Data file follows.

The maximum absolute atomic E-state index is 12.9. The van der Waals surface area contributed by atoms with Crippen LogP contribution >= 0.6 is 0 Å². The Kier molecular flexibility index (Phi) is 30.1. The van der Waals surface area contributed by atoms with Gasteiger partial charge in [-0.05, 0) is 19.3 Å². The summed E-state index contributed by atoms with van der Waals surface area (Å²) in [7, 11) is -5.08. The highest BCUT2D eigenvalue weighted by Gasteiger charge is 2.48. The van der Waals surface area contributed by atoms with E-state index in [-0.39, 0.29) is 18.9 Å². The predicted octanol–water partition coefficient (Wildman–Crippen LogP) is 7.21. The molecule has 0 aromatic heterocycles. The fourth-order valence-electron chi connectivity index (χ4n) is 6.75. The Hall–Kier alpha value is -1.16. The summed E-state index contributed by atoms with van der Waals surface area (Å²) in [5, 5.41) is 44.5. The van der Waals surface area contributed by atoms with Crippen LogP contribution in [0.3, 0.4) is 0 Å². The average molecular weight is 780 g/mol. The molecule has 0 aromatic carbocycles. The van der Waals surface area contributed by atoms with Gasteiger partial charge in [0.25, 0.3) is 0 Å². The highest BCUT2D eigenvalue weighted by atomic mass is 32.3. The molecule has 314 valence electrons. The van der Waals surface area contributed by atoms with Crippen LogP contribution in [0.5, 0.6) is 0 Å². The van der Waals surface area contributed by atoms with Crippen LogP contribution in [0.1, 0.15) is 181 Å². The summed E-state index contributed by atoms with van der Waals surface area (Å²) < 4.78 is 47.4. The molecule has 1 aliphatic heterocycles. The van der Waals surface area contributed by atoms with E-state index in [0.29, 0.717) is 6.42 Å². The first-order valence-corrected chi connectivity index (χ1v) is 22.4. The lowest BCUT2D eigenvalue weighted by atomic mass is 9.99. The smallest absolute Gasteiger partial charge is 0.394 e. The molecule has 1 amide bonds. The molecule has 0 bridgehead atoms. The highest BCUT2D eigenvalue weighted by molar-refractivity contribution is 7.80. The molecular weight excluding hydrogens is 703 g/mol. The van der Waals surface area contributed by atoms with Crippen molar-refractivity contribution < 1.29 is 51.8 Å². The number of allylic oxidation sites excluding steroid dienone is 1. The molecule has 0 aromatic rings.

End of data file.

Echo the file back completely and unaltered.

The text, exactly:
The maximum absolute atomic E-state index is 12.9. The van der Waals surface area contributed by atoms with Crippen LogP contribution >= 0.6 is 0 Å². The Kier molecular flexibility index (Phi) is 30.1. The van der Waals surface area contributed by atoms with Gasteiger partial charge in [-0.05, 0) is 19.3 Å². The summed E-state index contributed by atoms with van der Waals surface area (Å²) in [7, 11) is -5.08. The highest BCUT2D eigenvalue weighted by Gasteiger charge is 2.48. The van der Waals surface area contributed by atoms with E-state index in [-0.39, 0.29) is 18.9 Å². The predicted octanol–water partition coefficient (Wildman–Crippen LogP) is 7.21. The molecule has 0 aromatic heterocycles. The fourth-order valence-electron chi connectivity index (χ4n) is 6.75. The Hall–Kier alpha value is -1.16. The summed E-state index contributed by atoms with van der Waals surface area (Å²) in [5, 5.41) is 44.5. The van der Waals surface area contributed by atoms with Crippen LogP contribution in [0.3, 0.4) is 0 Å². The average molecular weight is 780 g/mol. The molecule has 0 aromatic carbocycles. The van der Waals surface area contributed by atoms with Gasteiger partial charge in [0.25, 0.3) is 0 Å². The highest BCUT2D eigenvalue weighted by atomic mass is 32.3. The molecule has 314 valence electrons. The van der Waals surface area contributed by atoms with Crippen LogP contribution in [0.5, 0.6) is 0 Å². The van der Waals surface area contributed by atoms with Crippen LogP contribution in [0.1, 0.15) is 181 Å². The summed E-state index contributed by atoms with van der Waals surface area (Å²) < 4.78 is 47.4. The molecule has 1 aliphatic heterocycles. The van der Waals surface area contributed by atoms with E-state index in [0.29, 0.717) is 6.42 Å². The first-order valence-corrected chi connectivity index (χ1v) is 22.4. The lowest BCUT2D eigenvalue weighted by atomic mass is 9.99. The smallest absolute Gasteiger partial charge is 0.394 e. The molecule has 1 amide bonds. The molecule has 0 bridgehead atoms. The highest BCUT2D eigenvalue weighted by molar-refractivity contribution is 7.80. The molecular weight excluding hydrogens is 703 g/mol. The van der Waals surface area contributed by atoms with Crippen molar-refractivity contribution < 1.29 is 51.8 Å². The number of allylic oxidation sites excluding steroid dienone is 1. The molecule has 0 aromatic rings.